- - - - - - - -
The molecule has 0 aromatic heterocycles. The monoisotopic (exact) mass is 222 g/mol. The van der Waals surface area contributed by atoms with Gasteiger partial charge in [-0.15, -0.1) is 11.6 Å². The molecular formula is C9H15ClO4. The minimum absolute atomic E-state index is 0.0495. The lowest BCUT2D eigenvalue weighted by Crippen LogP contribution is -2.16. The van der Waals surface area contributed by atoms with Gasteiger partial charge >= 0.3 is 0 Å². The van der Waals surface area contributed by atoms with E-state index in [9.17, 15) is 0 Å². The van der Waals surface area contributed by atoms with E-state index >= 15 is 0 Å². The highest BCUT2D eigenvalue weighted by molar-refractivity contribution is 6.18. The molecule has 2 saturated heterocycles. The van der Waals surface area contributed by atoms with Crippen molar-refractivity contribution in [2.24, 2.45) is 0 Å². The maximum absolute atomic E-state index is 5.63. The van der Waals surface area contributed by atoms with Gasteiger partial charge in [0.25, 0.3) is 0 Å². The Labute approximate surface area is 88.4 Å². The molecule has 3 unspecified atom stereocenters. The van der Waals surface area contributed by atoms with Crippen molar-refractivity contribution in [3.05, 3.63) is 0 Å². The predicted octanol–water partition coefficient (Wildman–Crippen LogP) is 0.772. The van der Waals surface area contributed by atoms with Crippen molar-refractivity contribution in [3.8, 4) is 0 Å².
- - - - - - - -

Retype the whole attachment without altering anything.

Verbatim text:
The molecule has 0 aromatic heterocycles. The monoisotopic (exact) mass is 222 g/mol. The van der Waals surface area contributed by atoms with Gasteiger partial charge in [-0.15, -0.1) is 11.6 Å². The molecular formula is C9H15ClO4. The minimum absolute atomic E-state index is 0.0495. The lowest BCUT2D eigenvalue weighted by Crippen LogP contribution is -2.16. The van der Waals surface area contributed by atoms with Gasteiger partial charge >= 0.3 is 0 Å². The van der Waals surface area contributed by atoms with E-state index in [9.17, 15) is 0 Å². The van der Waals surface area contributed by atoms with E-state index >= 15 is 0 Å². The highest BCUT2D eigenvalue weighted by molar-refractivity contribution is 6.18. The molecule has 2 saturated heterocycles. The van der Waals surface area contributed by atoms with Crippen molar-refractivity contribution in [2.24, 2.45) is 0 Å². The maximum absolute atomic E-state index is 5.63. The van der Waals surface area contributed by atoms with Gasteiger partial charge in [0.25, 0.3) is 0 Å². The Labute approximate surface area is 88.4 Å². The molecule has 3 unspecified atom stereocenters. The van der Waals surface area contributed by atoms with Crippen molar-refractivity contribution in [3.05, 3.63) is 0 Å². The predicted octanol–water partition coefficient (Wildman–Crippen LogP) is 0.772. The van der Waals surface area contributed by atoms with Crippen molar-refractivity contribution in [3.8, 4) is 0 Å².